How Many People Should be in Prison?

No easy answer, but here’s how to think about the question

It’s common to have a conversation about criminal justice reform that includes an anxious reference to the “mass incarceration crisis.” But as legal academic John Pfaff points out in his new book “Locked In,” the phrase might actually be meaningless because we don’t know the right number of offenders to incarcerate. For instance, there are 43,000 people occupying Michigan prisons right now. Is that “mass incarceration?” If so, what is “normal incarceration” and how do we get there? There’s no clear answer to these questions, but here’s how to approach the issue.

First, determining the “right number of people” is influenced by your point of view on more fundamental questions. If you’re a prison abolitionist who believes prisons are innately corrupting and harmful to society, your right number is practically to zero. But if you’re a tough-on-crime proponent who sees long sentences as an effective means to deter criminal activity, your number would be much larger.

Second, while reformers across the spectrum tend to agree that the incarceration rate is too high, they don’t agree on how to scale it back. And here is where the complexities of calculating the right number of offenders to incarcerate start to appear. Dozens of variables contribute to the size of the prison population, and each is quite difficult to measure.

Take the idea of justice, for example. The state punishes offenders on behalf of their victims, but it’s not always clear what sentence will be appropriate. If a store is robbed, is justice served for the store owner if the offender is given a two-year sentence? A five-year sentence? Compounding the problem is the fact that plea bargaining increases the uncertainty over how long — or even whether — a given offender will serve time. Is justice served when pleas are bargained down?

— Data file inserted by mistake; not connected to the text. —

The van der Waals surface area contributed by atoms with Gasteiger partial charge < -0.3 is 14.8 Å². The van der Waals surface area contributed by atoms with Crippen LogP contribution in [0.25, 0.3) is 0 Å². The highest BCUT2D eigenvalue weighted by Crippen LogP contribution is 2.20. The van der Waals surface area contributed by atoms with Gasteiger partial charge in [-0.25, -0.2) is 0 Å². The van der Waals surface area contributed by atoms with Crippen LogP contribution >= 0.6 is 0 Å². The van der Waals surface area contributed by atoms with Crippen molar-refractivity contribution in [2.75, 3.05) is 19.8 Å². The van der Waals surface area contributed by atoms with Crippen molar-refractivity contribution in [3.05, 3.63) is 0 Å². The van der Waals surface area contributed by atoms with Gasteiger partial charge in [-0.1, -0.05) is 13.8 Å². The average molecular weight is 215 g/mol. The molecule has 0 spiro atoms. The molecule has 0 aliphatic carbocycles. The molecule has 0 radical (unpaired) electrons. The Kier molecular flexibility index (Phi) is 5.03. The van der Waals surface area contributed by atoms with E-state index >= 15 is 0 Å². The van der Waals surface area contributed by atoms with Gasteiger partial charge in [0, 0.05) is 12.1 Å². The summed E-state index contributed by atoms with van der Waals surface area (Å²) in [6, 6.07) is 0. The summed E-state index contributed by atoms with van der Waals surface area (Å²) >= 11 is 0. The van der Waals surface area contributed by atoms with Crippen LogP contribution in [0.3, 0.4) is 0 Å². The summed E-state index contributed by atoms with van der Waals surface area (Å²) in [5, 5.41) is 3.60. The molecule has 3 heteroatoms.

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Uncertainty persists at every level of the criminal justice system. Once the offender enters prison, incarcerating him averts any crimes he might have otherwise committed. But we should always ask: Is this the most effective way to improve public safety, or are there better alternatives? We have no way of counting the averted crimes, and some research suggests that incarcerating people for too long may induce them to commit crimes later that they otherwise might not have committed.

Decisions about when and how a person can be released from prison are also fraught with complexity. Michigan’s truth-in-sentencing policy means that a prisoner will serve every day of the minimum sentence imposed by the judge at trial. But after that, it’s up to the parole board to decide whether and when to release a prisoner before he has served the maximum statutory punishment. What factors should the board take into account? Is there some point after which keeping a prisoner incarcerated will do more long-term harm than good? Should we expect imprisonment to reform convicts or just mete out punishment?

Finally, budgetary concerns often affect all these questions. If the price tag gets too high, the question must shift from the right number of offenders to incarcerate to the right type of offender to release. That’s a different question, requiring a different analysis. The state only has so much money, and legislators must consider not only the criminal justice system but many other priorities when they create budgets.

All these factors and more influence the size of the prison population and they should be accounted for as we discuss ways to determine the optimal number of prisoners. There are many questions about how well and when prison works and considering them in light of budget constraints is a difficult task. It’s important to think critically, not only about the size of the prison population but also about ways to improve the criminal justice system.


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